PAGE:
Waste Not Want Not
Healing and cooling impacts both the quality of life and your power bills.
Here are a range of ideas on how to help manange the temperature
around your home.

Energy efficiency

Most of us spend up to 80 per cent of our lives indoors and much of this in our homes built with low energy efficiency and little regard for the climate.

The principles of energy efficient design are simple and come down to features that optimise natural energy sources to provide a high level of comfort with minimum energy use. This provides increased comfort and natural light, and reduces energy costs and greenhouse pollution.

A new home can be designed to be energy efficient and modifications can be made to an existing home to create up to 5ºC increase in temperature in winter and a 10ºC drop in summer.

The potential savings are very attractive. The running costs of heating, cooling, lighting and household energy use can be reduced by up to 70 per cent, representing a saving of up $800 each year, or $20,000 over the 25-year period of the average home mortgage. And energy efficient homes don't have to cost more to design and build.


Heating and Cooling
  • Your windows should be appropriately sized and shaded to reduce summer heat gain.
  • With large areas of glass, use high performance glazing (such as double glazing)and provide adequate summer shading. Heavy curtains can block out the sun.
  • Cool your house naturally by opening doors and windows and use cross-
    ventilation.
  • Install ceiling fans or use portable fans which can improve comfort even in air-conditioned rooms.
  • Think about how landscape design and choice of plants can optimise shading to create cool and comfortable conditions.

Heating and Cooling









  • Daytime living areas with large north-facing windows receive unobstructed winter sun and are energy efficient.
  • Cut heat-flow through windows by shading them from hot sun and installing
    close-fitting blinds or curtains with pelmets. In extreme climates, install double-glazed windows. If buying windows, look for energy rating labels to help you assess the performance of different types of windows.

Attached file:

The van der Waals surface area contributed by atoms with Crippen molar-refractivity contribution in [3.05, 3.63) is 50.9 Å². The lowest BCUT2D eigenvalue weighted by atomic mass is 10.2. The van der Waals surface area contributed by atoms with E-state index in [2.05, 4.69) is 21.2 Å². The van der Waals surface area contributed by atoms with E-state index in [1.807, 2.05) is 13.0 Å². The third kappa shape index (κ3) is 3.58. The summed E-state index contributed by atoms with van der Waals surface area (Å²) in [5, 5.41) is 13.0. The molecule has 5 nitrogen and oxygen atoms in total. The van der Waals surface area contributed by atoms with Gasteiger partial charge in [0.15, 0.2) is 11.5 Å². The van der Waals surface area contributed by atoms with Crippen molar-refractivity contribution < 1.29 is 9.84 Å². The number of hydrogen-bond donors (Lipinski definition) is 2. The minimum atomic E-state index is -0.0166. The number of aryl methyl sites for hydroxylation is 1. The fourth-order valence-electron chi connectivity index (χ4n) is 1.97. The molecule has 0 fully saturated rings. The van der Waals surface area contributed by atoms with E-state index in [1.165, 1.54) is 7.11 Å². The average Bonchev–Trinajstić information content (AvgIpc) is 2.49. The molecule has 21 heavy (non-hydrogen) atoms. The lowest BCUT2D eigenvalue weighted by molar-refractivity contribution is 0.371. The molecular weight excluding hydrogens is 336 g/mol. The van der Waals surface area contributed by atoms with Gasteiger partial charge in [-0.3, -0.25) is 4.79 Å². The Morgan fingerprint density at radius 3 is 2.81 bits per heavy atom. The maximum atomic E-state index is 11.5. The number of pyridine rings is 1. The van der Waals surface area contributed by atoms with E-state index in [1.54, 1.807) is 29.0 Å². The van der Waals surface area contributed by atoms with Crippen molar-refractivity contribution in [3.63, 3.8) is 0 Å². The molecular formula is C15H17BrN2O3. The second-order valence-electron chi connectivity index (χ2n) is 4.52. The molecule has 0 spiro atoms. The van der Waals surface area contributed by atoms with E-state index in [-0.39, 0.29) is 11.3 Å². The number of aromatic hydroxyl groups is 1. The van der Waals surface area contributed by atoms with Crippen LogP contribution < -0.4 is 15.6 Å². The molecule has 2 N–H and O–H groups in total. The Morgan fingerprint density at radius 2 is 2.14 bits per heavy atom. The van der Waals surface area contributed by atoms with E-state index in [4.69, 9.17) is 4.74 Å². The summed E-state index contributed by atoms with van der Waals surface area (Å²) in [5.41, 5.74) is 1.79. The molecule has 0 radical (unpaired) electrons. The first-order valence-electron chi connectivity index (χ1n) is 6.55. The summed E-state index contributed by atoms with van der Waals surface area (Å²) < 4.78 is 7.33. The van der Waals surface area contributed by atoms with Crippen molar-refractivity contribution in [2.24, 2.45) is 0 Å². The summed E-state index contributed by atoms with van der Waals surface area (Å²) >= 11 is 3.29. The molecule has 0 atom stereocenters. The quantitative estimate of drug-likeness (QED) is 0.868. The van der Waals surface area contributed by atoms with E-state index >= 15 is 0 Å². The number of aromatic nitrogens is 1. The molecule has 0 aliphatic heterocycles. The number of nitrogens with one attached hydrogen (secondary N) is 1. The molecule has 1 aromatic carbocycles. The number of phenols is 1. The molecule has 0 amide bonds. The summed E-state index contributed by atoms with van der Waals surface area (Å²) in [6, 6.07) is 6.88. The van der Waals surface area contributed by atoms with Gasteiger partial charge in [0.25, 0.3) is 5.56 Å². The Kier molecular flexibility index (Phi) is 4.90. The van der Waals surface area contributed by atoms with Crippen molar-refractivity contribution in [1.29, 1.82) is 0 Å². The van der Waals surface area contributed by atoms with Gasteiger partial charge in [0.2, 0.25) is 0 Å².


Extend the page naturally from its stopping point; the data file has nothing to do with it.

• Plan zones in your house which allow you to heat or cool only the rooms in use.This avoids heating the whole house. Split system air conditioners can do this.
  • Install adequate insulation in walls, ceilings and floors. As much as 35 per 
    cent of heat loss is through an uninsulated ceiling; uninsulated walls account for up to 25 per cent and uninsulated floors lose up to 20 per cent of heat.
  • Ducted systems can lose a lot of the heat produced. Ensure ducts are insulated to R1.5. The R value is a measure of resistance to heat flow, so the higher the number the less heat is lost.
  • It's common to find gaps between duct joints, whether a home is new or old.  
    Seal and insulate ducts that are exposed in areas such as your attic or
    crawlspace to improve your system's efficiency and your own comfort.
  • Seal out draughts by filling cracks and gaps, fitting dampers to fireplaces and 
    blocking unnecessary vents.
  • Cover internal walls, particularly those that face south, to reduce heat loss in
    winter. Even a large fabric wall-hanging can provide extra insulation.

Heating and Cooling








Efficient equipment
  • An open fire is an inefficient heat source because most of the heat escapes up the chimney. An open fire uses about five times as much energy to heat the 
    same room as a gas heater.
  • While a closed slow-combustion wood heater is a relatively efficient form of
    heating, using wood may add to urban air pollution.
  • Energy labels on gas heaters and electric air-conditioners help you choose an 
    efficient model.
  • Install zoned heating and cooling systems with timed thermostats. The smaller  the area heated or cooled and the shorter the time, the lower your bills.
  • Don't overheat or cool. Switch off heating or cooling appliances when you go out or not using a room for a while.
  • Electric fan heaters, radiators, oil-filled heaters and off-peak electric heating are high in greenhouse gas emissions.
  • Natural gas, LPG and electric reverse-cycle air-conditioners produce less
    greenhouse emissions, but you should choose appliances of high efficiency.



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